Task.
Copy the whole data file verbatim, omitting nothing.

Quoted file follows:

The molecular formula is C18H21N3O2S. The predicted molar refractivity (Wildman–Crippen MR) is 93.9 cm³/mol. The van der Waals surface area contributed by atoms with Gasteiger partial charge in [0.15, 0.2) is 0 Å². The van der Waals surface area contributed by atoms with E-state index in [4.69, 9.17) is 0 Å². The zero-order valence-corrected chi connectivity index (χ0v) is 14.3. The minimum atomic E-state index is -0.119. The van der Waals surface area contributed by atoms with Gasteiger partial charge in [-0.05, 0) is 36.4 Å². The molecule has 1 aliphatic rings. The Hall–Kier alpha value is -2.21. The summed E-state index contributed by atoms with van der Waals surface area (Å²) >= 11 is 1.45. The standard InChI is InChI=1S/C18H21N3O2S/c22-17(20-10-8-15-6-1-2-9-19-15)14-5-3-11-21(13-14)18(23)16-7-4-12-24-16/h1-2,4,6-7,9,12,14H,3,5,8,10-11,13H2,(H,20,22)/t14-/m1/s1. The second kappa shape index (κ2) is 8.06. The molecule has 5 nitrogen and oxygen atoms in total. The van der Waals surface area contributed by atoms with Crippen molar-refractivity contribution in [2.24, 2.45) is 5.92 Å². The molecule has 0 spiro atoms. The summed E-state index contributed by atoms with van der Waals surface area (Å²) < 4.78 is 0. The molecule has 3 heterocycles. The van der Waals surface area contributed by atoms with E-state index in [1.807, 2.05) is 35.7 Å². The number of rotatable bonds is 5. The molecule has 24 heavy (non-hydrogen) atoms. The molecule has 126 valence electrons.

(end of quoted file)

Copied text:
The molecular formula is C18H21N3O2S. The predicted molar refractivity (Wildman–Crippen MR) is 93.9 cm³/mol. The van der Waals surface area contributed by atoms with Gasteiger partial charge in [0.15, 0.2) is 0 Å². The van der Waals surface area contributed by atoms with E-state index in [4.69, 9.17) is 0 Å². The zero-order valence-corrected chi connectivity index (χ0v) is 14.3. The minimum atomic E-state index is -0.119. The van der Waals surface area contributed by atoms with Gasteiger partial charge in [-0.05, 0) is 36.4 Å². The molecule has 1 aliphatic rings. The Hall–Kier alpha value is -2.21. The summed E-state index contributed by atoms with van der Waals surface area (Å²) >= 11 is 1.45. The standard InChI is InChI=1S/C18H21N3O2S/c22-17(20-10-8-15-6-1-2-9-19-15)14-5-3-11-21(13-14)18(23)16-7-4-12-24-16/h1-2,4,6-7,9,12,14H,3,5,8,10-11,13H2,(H,20,22)/t14-/m1/s1. The second kappa shape index (κ2) is 8.06. The molecule has 5 nitrogen and oxygen atoms in total. The van der Waals surface area contributed by atoms with Crippen molar-refractivity contribution in [2.24, 2.45) is 5.92 Å². The molecule has 0 spiro atoms. The summed E-state index contributed by atoms with van der Waals surface area (Å²) < 4.78 is 0. The molecule has 3 heterocycles. The van der Waals surface area contributed by atoms with E-state index in [1.807, 2.05) is 35.7 Å². The number of rotatable bonds is 5. The molecule has 24 heavy (non-hydrogen) atoms. The molecule has 126 valence electrons.